Then there was this moment, in about a year of going to these events, where they asked me to do the final prayer like normally in these places. I’m a twofer – I was young, female, and Jewish. I got up to do it, and then the person who handed me the mic said, “And say why you’re here – why do you care about this?” I think that was my second real call, that I realized exactly why I cared about it, and why it was hurting my heart so much, and what I wanted to do about it.

Part of it was that my sister was in a really bad car accident when she was a Fulbright scholar. She was hit by a police officer in Seattle, and sustained a traumatic brain injury – it was very serious. It wasn’t a good situation. The way my mother dealt with her anger about it was to sue everybody – she went after the police, she went after the state. They went and changed a bill, that police officers now have to take a drug and alcohol test after accidents. The way that my family dealt with injustice was to seek justice. I realized, “Wow – my privilege as a white Jewish person who understands that we have a right to justice is so strong, and I am connected to this in all of these ways.”

I came back to my community, and I was like, “Hey, new sheriff’s in town – we’re going to change this.” We helped pass universal preschool in Cincinnati – we had phone banks and organized it. It was all them – I just cared about it and preached hard about it. Were amazing about it is they let me yell at them – they let me deal with my grief over the situation and discovering this why and discovering this new, painful call. I think the call of justice, for the rabbinate, is pretty awful. I wish the call to the rabbinate was improving camp songs or Sunday school, or something within my reach than racial and economic justice for our world. I just wish it was something I could do.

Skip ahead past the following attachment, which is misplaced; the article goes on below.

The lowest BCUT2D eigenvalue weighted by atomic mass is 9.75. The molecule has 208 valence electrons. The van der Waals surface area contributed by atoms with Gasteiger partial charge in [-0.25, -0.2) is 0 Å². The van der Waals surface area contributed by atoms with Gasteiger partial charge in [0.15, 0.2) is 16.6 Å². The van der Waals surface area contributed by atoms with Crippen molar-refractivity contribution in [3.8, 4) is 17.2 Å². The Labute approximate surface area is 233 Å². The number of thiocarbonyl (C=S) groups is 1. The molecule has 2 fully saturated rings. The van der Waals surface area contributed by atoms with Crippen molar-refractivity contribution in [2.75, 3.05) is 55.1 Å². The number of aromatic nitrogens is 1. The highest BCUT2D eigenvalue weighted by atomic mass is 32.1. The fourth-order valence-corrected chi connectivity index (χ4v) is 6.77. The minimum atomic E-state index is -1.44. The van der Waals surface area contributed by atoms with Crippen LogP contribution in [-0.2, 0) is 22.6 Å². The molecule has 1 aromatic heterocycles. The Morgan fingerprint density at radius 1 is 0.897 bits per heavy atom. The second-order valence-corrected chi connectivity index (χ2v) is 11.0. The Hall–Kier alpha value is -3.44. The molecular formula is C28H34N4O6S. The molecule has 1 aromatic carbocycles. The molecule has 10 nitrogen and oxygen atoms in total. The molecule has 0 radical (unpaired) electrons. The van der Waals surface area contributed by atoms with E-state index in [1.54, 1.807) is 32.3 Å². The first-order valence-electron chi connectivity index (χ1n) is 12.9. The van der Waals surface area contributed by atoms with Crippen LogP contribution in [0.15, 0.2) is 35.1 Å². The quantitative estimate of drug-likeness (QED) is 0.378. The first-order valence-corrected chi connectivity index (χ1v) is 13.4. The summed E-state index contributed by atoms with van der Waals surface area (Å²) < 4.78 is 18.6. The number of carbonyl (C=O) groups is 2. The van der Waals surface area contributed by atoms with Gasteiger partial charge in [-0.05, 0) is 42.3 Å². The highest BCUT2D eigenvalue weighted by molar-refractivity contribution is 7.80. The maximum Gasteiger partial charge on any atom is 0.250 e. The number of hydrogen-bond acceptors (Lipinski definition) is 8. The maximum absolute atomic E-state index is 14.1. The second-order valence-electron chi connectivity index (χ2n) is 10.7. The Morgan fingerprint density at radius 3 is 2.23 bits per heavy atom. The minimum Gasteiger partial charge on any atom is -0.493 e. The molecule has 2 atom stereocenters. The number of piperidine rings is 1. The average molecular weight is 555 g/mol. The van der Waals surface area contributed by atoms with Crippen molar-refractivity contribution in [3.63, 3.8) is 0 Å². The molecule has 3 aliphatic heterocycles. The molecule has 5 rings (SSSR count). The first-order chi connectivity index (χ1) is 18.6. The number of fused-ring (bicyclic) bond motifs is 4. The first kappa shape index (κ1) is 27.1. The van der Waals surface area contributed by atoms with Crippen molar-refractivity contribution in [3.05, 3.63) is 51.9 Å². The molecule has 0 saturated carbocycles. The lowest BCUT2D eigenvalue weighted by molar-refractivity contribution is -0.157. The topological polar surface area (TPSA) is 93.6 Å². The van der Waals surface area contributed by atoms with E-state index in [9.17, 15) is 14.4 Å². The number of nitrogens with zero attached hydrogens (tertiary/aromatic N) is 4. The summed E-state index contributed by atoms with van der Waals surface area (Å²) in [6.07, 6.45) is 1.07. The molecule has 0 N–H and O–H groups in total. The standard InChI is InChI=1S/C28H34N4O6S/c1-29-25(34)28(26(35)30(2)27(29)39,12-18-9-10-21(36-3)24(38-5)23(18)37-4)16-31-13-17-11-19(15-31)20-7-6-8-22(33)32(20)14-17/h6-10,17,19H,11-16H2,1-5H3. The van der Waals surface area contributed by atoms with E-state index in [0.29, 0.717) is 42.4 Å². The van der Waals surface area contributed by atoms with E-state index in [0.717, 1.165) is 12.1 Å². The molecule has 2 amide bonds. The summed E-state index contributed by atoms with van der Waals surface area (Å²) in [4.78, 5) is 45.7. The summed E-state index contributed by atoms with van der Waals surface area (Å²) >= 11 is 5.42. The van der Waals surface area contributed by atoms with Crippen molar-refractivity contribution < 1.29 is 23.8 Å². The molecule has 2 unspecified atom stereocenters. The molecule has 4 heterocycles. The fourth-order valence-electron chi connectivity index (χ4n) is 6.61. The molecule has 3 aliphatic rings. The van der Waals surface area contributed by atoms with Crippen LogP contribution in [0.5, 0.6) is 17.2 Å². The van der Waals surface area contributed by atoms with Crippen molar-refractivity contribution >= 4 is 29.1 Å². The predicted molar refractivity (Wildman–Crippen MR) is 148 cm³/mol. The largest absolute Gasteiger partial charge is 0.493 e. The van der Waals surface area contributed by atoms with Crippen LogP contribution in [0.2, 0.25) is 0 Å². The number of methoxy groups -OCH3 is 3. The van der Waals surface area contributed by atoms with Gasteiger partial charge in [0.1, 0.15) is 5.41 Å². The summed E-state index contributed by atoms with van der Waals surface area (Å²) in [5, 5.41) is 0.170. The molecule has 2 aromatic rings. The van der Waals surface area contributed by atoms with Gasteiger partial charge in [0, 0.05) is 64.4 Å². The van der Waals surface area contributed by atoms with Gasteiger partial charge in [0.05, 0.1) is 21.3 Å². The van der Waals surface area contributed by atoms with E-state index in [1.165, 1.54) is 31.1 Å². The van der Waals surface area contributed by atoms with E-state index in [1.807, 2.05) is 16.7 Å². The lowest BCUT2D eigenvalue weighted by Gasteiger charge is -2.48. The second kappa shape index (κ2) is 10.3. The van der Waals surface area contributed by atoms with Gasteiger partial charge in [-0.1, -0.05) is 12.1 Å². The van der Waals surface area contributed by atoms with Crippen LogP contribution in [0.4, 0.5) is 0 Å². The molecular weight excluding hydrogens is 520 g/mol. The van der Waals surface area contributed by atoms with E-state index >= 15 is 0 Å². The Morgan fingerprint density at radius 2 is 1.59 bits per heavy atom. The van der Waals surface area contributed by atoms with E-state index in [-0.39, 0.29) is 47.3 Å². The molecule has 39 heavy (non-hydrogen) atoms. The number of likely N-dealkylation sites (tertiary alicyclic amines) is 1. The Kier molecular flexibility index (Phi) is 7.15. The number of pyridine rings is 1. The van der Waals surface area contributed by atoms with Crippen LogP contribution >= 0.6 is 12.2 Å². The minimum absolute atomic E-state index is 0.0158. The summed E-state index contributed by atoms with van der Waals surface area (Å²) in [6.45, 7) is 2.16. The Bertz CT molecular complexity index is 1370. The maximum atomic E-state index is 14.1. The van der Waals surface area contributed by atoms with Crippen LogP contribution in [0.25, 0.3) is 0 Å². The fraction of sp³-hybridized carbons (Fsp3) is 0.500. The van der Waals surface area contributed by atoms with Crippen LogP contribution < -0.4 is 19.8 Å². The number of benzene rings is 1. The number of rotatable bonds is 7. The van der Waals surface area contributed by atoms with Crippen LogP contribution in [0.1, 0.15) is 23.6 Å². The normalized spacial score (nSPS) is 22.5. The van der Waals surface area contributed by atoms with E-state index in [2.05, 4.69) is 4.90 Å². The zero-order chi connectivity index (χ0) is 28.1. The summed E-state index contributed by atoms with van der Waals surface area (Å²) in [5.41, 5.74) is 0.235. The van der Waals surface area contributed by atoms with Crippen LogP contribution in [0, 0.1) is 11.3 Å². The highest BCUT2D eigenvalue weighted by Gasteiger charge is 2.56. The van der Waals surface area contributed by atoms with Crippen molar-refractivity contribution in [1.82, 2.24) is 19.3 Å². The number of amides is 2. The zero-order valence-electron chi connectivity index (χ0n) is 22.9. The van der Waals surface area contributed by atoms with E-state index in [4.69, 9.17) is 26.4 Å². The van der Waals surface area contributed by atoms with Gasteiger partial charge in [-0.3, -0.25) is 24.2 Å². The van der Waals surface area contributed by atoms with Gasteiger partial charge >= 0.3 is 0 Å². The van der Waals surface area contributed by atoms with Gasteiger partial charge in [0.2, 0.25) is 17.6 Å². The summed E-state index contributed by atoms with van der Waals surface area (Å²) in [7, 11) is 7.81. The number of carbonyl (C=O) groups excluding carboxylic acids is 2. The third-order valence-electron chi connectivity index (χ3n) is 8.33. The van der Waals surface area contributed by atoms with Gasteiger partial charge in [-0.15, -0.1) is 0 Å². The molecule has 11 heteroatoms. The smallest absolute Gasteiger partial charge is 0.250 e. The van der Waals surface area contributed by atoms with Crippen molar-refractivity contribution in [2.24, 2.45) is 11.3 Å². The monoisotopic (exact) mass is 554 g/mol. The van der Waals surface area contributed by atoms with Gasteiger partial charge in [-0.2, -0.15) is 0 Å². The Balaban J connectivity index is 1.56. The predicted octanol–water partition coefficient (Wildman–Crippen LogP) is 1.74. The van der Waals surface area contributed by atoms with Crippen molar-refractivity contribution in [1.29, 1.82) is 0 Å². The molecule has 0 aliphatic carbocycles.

Then the election happened in November. The day after the election, two-thirds of my community reached out to me. I wrote this email to the community, and I was like, “We can’t tolerate this. There’s so much grief in the world. Everybody show up at the mosque in an hour, and we’re going to overflow that place with love.” And they did – sixty of my people showed up, and they were there … and seven people left my congregation that day. It just continued from there, that there was a group of people who started to join, and a group of people who started to leave.

It took me a while to find a voice of passion, rather than a voice of fire. The next step happened where we declared ourself a solidarity congregation in the Sanctuary Coalition – we were the founders of that here – and a woman namedMaribel Diaz was going to be deported – she’s a mother of four children, and was here illegally. She was on an ankle monitor, and she got picked up. Ohio’s not a great place to be if you’re about to be deported. We fought – we went … from the moment that we got the call that she was going to be deported, 48 hours later we had 500 people showing up. We had a meeting with our senators, we got our governor to agree – it was incredible. And it was all during Passover, so it felt so righteous and connected, and here was this true exodus. If this woman was being deported, then who else could be deported?

I thought we were going to do it … we were on the Rachel Maddow show, we were in the New York Times. I was like, “Our voices matter.” And then she was deported anyways. I don’t think I ever cried as hard as I did in that moment. I couldn’t believe how powerless I actually was. I sent another email, but this one was very different than the one I sent in November, and I said, “Okay, let’s come together again – and all of us who are activists, and tried, we need something, too.” People showed up from all different faiths. That’s when Just Love was born – that’s when this organization was born.